Endangered species? Idea of age-restricted communities may be growing old

The clubhouse at Colonial Heritage in Williamsburg, VA, is huge and the center of the community's many activities.

    One of the questions I always try to ask golfing retirees is whether they had considered one of the many age-restricted communities that have sprouted across the nation over the last few decades.  These enclaves, often referred to as "active adult" or "active retirement" communities, emphasize recreation and other activities, creating essentially a year round summer camp for 60- and 70-somethings.  
    The folks I've interviewed, almost to a person, said they only briefly

Baby Boomers once mistrusted anyone over 30.  Now that they are over 50, many don't want to live exclusively with people their own age.

considered an age-restricted community.  "I like the vitality of having some kids in the neighborhood," I recall one woman in Georgia telling me.  "I want my grandkids to stay as long as we want them too," said another, referencing restrictions in some communities that confine under-age stays to 30 days per year.
    Most comments, especially from those in their ‘50s, went something like, "Why would we want to hang around only with old people?"  This, of course, is somewhat ironic coming from a Baby Boomer generation that once didn't trust anyone over 30.
    Irony aside, I must confess this Baby Boomer too has never quite gotten the "active retirement" community thing, despite an eye-opening visit a few years ago to
Jackie Gleason would have been proud to shoot pool in Colonial Heritage's nattily appointed pool room.

Colonial Heritage near Williamsburg, VA, and a round on its terrific, and terrifically difficult, Arthur Hills golf course.  The huge clubhouse was what really impressed me, a large building with attractively appointed dining rooms, meeting rooms, a pool and a wood-paneled pool room that Jackie Gleason would have been happy to shoot in.  The roster of activities was impressive as well, all superintended by an on-staff activities director.  What did not particularly impress me was the close proximity of the homes at Colonial Heritage, but maybe, with all those activities, home entertainment is superfluous and much like a room on a cruise ship, for sleeping more than anything else.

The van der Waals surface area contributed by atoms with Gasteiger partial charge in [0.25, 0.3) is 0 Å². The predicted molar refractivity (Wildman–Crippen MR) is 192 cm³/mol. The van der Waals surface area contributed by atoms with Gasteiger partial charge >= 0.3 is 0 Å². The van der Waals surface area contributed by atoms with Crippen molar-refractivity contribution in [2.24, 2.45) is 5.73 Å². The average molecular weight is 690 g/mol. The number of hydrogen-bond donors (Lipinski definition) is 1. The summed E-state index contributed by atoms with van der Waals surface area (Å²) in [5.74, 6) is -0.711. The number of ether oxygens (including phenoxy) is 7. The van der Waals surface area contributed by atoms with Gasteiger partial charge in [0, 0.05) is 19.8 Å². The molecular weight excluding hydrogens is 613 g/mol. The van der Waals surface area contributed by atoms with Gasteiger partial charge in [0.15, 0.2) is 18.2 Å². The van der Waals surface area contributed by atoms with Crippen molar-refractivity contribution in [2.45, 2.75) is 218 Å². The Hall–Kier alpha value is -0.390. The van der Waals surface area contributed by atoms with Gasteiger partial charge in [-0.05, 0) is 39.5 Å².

All that said, these communities are now facing their biggest crisis of the last 30 years, according to a front page story in today's Wall Street Journal, and facing a decision on whether to hold to the model of age segregation.  The tipping point in these communities is 80%; that is the number of residents who must be over the age of 55 in order for the community to lawfully exclude younger people.  Because many homes sit unsold in newly developed 55+ communities, the old folks are now faced with giving permission for young whippersnappers (below 55) to move in and help pick up the financial burden.  Once that level dips below 80%, the age restriction covenant is gone forever in that community.  But in communities like the one in New Jersey where only 32 of 175 homes have been sold, the few residents are faced with an escalating share of expenses for the clubhouse activities and may have little choice but to eliminate their age restrictions.
    Of course, supply and demand guide pricing in real estate, and undeniable bargains are available in some of these communities right now for those inclined toward the quiet, high-activity lifestyle in places like Colonial Heritage.  Sure, it is wise to exercise caution and to be wary of the threat of escalating dues in a community that may not be fully built out for a few years to come.  However, if you can buy a house for $50,000 less than market value in a community you would enjoy living in, that $50,000 in savings will help pay for many years of dues.  In the end, one hand giveth as the other hand taketh away.


In order to keep housing costs to a minimum, some age-restricted communities build homes on small lots and, therefore, close together, as behind the first green at Colonial Heritage.


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